The difference between web publishing and web applications is rarely obvious to users, and some platforms make the distinction less clear even to some of the people who work on them. While the presentation may look the same, the optimum environments and workflows are completely different.
Web publishing is providing "static content", such as text pages, Word, Excel, and PDF files for downloading, images, etc. These files are prepared in advance and placed on a web server where they can be retrieved on demand. When they need updating, they are replaced by new copies of the files. Static content is most easily maintained with a content management system that provides access controls, version history and controls, prompt and accurate publishing, and other useful features.
Web applications include some sort of user input that is then acted on by application code, which in turn may interact with a database to store the user's input and/or provide data based on it. Web applications have more significant back-end requirements:
- Application processing and databases require significantly more hardware resources than serving static content.
- The MA security standards dictate that the web interface, the application logic, and the database be separated from each other by firewalls.
- Changes to application code (unlike changes to static content) should be done within a change control framework that ensures the application works properly when changes are made.
- Technical staff often includes application developers, middleware support, database administrators, etc.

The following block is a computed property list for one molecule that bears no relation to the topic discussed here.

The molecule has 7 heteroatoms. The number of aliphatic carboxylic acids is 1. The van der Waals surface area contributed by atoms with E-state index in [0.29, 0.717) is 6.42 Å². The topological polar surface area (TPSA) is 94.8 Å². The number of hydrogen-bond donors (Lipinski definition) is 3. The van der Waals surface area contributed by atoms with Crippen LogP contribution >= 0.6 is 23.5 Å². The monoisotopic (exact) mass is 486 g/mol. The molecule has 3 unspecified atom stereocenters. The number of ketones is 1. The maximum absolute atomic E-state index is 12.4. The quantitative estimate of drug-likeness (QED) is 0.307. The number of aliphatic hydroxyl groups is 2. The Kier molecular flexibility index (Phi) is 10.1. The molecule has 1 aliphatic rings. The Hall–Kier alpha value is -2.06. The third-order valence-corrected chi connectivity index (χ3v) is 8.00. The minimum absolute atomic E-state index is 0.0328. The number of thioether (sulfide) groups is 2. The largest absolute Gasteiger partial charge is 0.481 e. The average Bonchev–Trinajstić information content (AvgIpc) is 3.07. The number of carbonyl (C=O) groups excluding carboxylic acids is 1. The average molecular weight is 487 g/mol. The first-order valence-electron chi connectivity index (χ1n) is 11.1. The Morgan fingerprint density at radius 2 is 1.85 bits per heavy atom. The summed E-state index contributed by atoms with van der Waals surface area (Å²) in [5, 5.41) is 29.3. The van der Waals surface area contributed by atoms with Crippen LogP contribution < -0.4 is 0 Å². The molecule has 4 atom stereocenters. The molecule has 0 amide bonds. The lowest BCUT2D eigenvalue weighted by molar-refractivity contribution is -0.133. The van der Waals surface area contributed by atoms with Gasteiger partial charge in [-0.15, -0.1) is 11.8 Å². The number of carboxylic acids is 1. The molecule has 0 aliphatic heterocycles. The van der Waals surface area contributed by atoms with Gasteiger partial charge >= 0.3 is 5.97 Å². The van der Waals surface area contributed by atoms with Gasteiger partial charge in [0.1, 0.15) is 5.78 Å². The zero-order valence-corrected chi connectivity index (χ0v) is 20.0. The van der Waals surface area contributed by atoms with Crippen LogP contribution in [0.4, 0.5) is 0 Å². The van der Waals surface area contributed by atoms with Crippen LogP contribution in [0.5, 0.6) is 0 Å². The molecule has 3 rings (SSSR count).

If static content is mixed into this environment, these requirements make it much more difficult and/or risky to make changes. The technical staff may have little expertise in web content. Content updates can take significantly longer, especially if application code is actually embedded on the same page.
Client-side Web Applications
Client-side web applications fall in between these two categories and are best handled as static content. While these are applications, or scripts, that act on user inputs, the code is stored as a file that runs on the user's browser, not on a web or application server. It may also need a file containing data that the script calls, which is also handled as static content, or may make a call to another application service on the web. An example of this would be an interactive map feature, where the mapping data is retrieved from a source such as Google and the specific data is stored in a separate file.
Web servers are capable of running very simple applications with minimal processing impact. For instance, Mass.Gov provides a common script that allows customer agencies to make forms to collect information. The script packages the user-provided information and delivers it to the specified address by email.